Honduras, plagued by poverty and crime, picks a new president
Amid tight security, Hondurans went to the polls Sunday to pick a new president for their Central American nation, the world's deadliest and among the region's poorest.
The election pits Xiomara Castro, leftist wife of ousted former leader Manuel Zelaya, against conservative Juan Orlando Hernandez.
Some 5,400 polling stations opened at 1300 GMT with a ceremony at a school in the capital Tegucigalpa, where the head of the electoral tribunal, David Matamoros, expressed hope the vote would "heal the wounds" of the 2009 coup d'etat that toppled Zelaya.
He also urged the 5.4 million voters to carry out their electoral duty with "faith, dignity and civility."
The candidates are vying to succeed President Porfirio Lobo, who was elected after the coup in a controversial election boycotted by Zelaya's leftist allies.
The heavily guarded polling stations, to which some 800 foreign election monitors have been dispatched, close at 2200 GMT. Initial projections are expected at about 0100 GMT.
Castro, with the Libre Party, could become the first female president of Honduras, the poorest country in the Americas after Haiti.
In a tweet, the 54-year-old heralded the end of the current political regime.
Her main rival is Juan Orlando Hernandez, 45, the head of congress, who is a supporter of the 2009 coup and a law-and-order conservative who has vowed to bring order by flooding the streets with soldiers.
The message from the ruling National Party candidate has resonance in this country of 8.5 million that records 20 murders a day -- the highest in the world, according to UN figures.
"Who said fear?... Victory is near," Hernandez tweeted.
The government institutions are so weak and the police so corrupt that Honduras is on the brink of becoming a failed state.
Gangs run whole neighborhoods, extorting businesses as large as factories and as small as tortilla stands, while drug cartels use Honduras as a transfer point for shipping illegal drugs, especially cocaine, from South America to the United States.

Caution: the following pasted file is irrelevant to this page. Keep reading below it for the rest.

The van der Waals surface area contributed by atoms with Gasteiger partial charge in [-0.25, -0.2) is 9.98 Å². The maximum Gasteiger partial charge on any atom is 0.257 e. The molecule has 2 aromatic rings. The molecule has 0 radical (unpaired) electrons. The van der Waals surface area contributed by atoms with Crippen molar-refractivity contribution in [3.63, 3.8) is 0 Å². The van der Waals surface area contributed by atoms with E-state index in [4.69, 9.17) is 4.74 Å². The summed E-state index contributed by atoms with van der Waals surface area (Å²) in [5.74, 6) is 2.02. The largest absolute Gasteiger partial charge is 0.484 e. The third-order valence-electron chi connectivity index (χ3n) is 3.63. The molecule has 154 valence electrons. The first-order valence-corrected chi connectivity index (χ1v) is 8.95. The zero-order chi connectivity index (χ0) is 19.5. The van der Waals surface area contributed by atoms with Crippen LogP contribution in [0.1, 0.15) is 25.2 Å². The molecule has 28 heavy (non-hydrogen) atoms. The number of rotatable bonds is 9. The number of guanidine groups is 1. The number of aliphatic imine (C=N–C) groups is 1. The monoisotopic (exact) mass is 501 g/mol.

"We want more work and less crime," said Sandy Rivera, 31, who sells used clothes in the San Miguel neighborhood.
Rivera complained bitterly about extortion payments to local gangs. "We can't stand the government corruption any more. There isn't even medicine in the hospitals."
Hernandez has promised to end violence by deploying 5,000 military police officers. Castro, in turn. has proposed a community police to fight local crime, and deploying soldiers to the borders to halt narcotrafficking.
Castro, who proposes "Honduran-style democratic socialism," wants to rewrite the constitution and "re-found" the country -- a move similar to the one that led to the coup that ousted her husband in 2009.
Hernandez, meanwhile, claims that he can create more than 100,000 jobs by supporting Hong Kong-style "model cities" in Honduras.
Many Hondurans are ambivalent about his proposal to use soldiers to fight crime, because abuses attributed to the military during the coup period are still a fresh memory.
A pre-election Cid-Gallup survey last month showed Hernandez with 28 percent support against 27 percent for Castro -- a statistical tie -- in a pack of eight candidates. There is no runoff, so whoever wins does so with a plurality of the vote.
Mauricio Villeda of the Liberal Party came in third with 17 percent support.
Since 1902, the Liberal Party and the National Party, both politically conservative, have traded the presidency with military dictators. Zelaya was elected president as Liberal in 2005.
"The Honduran two-party system is now the oldest in Latin America," said sociologist Matias Funes. "There has never been such a real chance (of breaking it) until now."
The next president will inherit a country with a 40 percent underemployment rate in which 71 percent of the population live in poverty.